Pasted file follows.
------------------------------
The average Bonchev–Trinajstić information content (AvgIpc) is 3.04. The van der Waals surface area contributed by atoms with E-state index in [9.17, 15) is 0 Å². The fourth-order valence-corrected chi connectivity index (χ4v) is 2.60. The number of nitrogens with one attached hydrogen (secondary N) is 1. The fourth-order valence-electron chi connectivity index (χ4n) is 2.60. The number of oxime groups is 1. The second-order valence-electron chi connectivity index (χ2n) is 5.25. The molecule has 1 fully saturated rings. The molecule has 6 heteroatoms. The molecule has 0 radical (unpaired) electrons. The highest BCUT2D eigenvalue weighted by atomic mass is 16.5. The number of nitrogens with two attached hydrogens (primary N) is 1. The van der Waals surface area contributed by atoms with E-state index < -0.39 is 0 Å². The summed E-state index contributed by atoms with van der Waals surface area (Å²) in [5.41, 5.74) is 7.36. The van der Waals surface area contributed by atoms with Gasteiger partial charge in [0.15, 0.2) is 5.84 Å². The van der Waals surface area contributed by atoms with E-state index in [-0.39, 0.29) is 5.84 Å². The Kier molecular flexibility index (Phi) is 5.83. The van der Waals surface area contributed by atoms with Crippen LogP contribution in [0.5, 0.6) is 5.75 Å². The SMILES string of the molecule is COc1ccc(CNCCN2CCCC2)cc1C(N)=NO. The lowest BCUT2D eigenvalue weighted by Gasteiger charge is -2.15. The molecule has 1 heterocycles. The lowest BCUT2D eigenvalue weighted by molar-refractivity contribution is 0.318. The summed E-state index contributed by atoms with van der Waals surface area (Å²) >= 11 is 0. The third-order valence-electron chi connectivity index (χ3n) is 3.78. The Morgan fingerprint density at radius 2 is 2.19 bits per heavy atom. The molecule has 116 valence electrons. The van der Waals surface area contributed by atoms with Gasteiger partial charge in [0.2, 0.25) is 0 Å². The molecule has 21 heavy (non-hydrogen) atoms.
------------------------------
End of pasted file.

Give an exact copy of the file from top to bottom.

The average Bonchev–Trinajstić information content (AvgIpc) is 3.04. The van der Waals surface area contributed by atoms with E-state index in [9.17, 15) is 0 Å². The fourth-order valence-corrected chi connectivity index (χ4v) is 2.60. The number of nitrogens with one attached hydrogen (secondary N) is 1. The fourth-order valence-electron chi connectivity index (χ4n) is 2.60. The number of oxime groups is 1. The second-order valence-electron chi connectivity index (χ2n) is 5.25. The molecule has 1 fully saturated rings. The molecule has 6 heteroatoms. The molecule has 0 radical (unpaired) electrons. The highest BCUT2D eigenvalue weighted by atomic mass is 16.5. The number of nitrogens with two attached hydrogens (primary N) is 1. The van der Waals surface area contributed by atoms with E-state index < -0.39 is 0 Å². The summed E-state index contributed by atoms with van der Waals surface area (Å²) in [5.41, 5.74) is 7.36. The van der Waals surface area contributed by atoms with Gasteiger partial charge in [0.15, 0.2) is 5.84 Å². The van der Waals surface area contributed by atoms with E-state index in [-0.39, 0.29) is 5.84 Å². The Kier molecular flexibility index (Phi) is 5.83. The van der Waals surface area contributed by atoms with Crippen LogP contribution in [0.5, 0.6) is 5.75 Å². The SMILES string of the molecule is COc1ccc(CNCCN2CCCC2)cc1C(N)=NO. The lowest BCUT2D eigenvalue weighted by Gasteiger charge is -2.15. The molecule has 1 heterocycles. The lowest BCUT2D eigenvalue weighted by molar-refractivity contribution is 0.318. The summed E-state index contributed by atoms with van der Waals surface area (Å²) >= 11 is 0. The third-order valence-electron chi connectivity index (χ3n) is 3.78. The Morgan fingerprint density at radius 2 is 2.19 bits per heavy atom. The molecule has 116 valence electrons. The van der Waals surface area contributed by atoms with Gasteiger partial charge in [0.2, 0.25) is 0 Å². The molecule has 21 heavy (non-hydrogen) atoms.